As in the original show, Betsy will talk about her own life, this time conjuring moments of Christmases past, present, and future—moments of herself as a child, meeting her husband, and him proposing on Christmas. “Christmas gives mixed messages,” says Bucheker. “It’s a festive time, but also one where, if you’ve had loss, it all comes flying back to you. But you also believe you want to go forward because that’s what the people would want you to do.
“When I write Betsy, I pull much from my own memories or the memories of family and friends, and it all comes to a very true place,” he continues. “The thing about Christmas is that everything is relatable, and this is meant to be a good, old-fashioned time. I’m excited about this now. At first, I was terrified.”
O’Connell & Company presents The Betsy Carmichael Christmas Special until December 18 (oconnellandcompany.com, 848-0800).
By Richard Lambert
Director: Richard Lambert
Cast: Todd Fuller, Mary Moebius, Betsy Bittar, Franklin LaVoie, Joani Russ, Leonard Ziolkowski, Suzanne Fitzery, Mark Bogumil
New Phoenix executive director Richard Lambert is back with another holiday story full of magic, puppets, original music, and an uplifting message for all ages. Buffalo Pinocchio, says Lambert, is inspired by the classic tale, and is a little bit about life, and the appreciation—or re-appreciation—of it.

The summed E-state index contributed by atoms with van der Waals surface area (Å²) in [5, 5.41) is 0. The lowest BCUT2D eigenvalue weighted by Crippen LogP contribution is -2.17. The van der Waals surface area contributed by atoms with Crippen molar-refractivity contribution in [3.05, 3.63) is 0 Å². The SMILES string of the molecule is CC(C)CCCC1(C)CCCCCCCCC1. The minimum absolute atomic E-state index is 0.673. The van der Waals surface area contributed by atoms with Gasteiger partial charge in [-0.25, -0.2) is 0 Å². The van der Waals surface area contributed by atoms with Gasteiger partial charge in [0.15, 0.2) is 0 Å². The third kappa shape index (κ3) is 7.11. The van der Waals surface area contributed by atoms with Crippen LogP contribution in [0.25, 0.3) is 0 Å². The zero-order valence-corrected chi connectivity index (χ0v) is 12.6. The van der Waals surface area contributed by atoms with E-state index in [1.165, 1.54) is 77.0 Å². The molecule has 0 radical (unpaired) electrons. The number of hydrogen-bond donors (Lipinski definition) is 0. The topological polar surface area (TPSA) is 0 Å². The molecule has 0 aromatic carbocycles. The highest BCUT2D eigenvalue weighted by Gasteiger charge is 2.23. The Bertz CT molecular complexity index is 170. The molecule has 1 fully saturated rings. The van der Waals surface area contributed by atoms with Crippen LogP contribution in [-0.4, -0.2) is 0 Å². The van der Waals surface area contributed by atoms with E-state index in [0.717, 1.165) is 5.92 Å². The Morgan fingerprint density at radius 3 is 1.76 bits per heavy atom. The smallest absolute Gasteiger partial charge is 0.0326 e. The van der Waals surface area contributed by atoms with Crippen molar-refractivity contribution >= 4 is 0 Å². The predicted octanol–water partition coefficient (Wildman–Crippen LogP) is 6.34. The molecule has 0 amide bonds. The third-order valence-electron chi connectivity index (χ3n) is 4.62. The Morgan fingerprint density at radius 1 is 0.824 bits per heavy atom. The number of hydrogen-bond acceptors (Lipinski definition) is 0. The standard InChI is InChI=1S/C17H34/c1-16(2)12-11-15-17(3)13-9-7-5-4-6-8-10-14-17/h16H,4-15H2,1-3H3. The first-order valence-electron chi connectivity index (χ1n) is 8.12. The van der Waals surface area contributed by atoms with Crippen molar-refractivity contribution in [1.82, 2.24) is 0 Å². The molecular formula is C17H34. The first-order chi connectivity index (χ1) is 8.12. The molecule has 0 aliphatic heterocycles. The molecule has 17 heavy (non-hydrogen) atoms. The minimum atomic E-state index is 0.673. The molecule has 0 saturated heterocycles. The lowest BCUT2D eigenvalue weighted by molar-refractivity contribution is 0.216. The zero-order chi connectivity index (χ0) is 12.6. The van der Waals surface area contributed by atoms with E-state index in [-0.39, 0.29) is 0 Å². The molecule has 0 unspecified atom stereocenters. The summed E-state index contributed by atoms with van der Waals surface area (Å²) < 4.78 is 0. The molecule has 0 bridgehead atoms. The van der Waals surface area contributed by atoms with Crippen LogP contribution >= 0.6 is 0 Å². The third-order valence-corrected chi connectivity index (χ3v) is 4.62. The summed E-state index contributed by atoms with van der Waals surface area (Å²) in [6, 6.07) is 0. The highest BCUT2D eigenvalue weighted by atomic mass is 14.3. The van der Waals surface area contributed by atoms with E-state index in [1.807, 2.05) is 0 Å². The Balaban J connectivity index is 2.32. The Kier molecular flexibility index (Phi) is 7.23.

“We idolize our grandparents, and when your grandfather takes out his war scrapbook when you’re eleven, you look and say, ‘Oh Grandpa you’re so young! That was before you got your tattoo!’ But at seventeen, it’s ‘Grandpa has his scrapbook out again,’” says Lambert. “I want to hone in on that first telling, when you hear the story for the first time, hit the refresh button so it’s active. Pinocchio is about life, how you go on in the face of adversity. Pinocchio wants to be a boy, but how does he know he wants to be a boy?”
The piece takes place sometime in Buffalo’s future, after war has raged and destroyed the physical world our characters have known. A group of them are like fearful nomads, roaming from place to place looking for shelter in this smoky and desolate place, amid a soundscape of weapons and mortar. “The next bomb could take you out,” says Lambert, “and they come upon this building, where if you squint just right, you can see how beautiful and full of life this building must have been.”
In that moment, the magic happens, and suddenly, a puppetmaker appears, a block of wood in his hand, a story of what once was at the ready. “And they settle in and indulge the old man’s scrapbook, and find themselves drawn into a story of life and how it began, how it was enjoyed, how too often it is cut short,” Lambert previews, lauding his designers for the musical, set, and puppet magic that ensues. “As the man tells the story, they become part of the action and help tell it themselves, becoming the cricket or the whale. All of the puppets are being coordinated by Michele Costa, because if you’re thinking puppet, you go to the best.”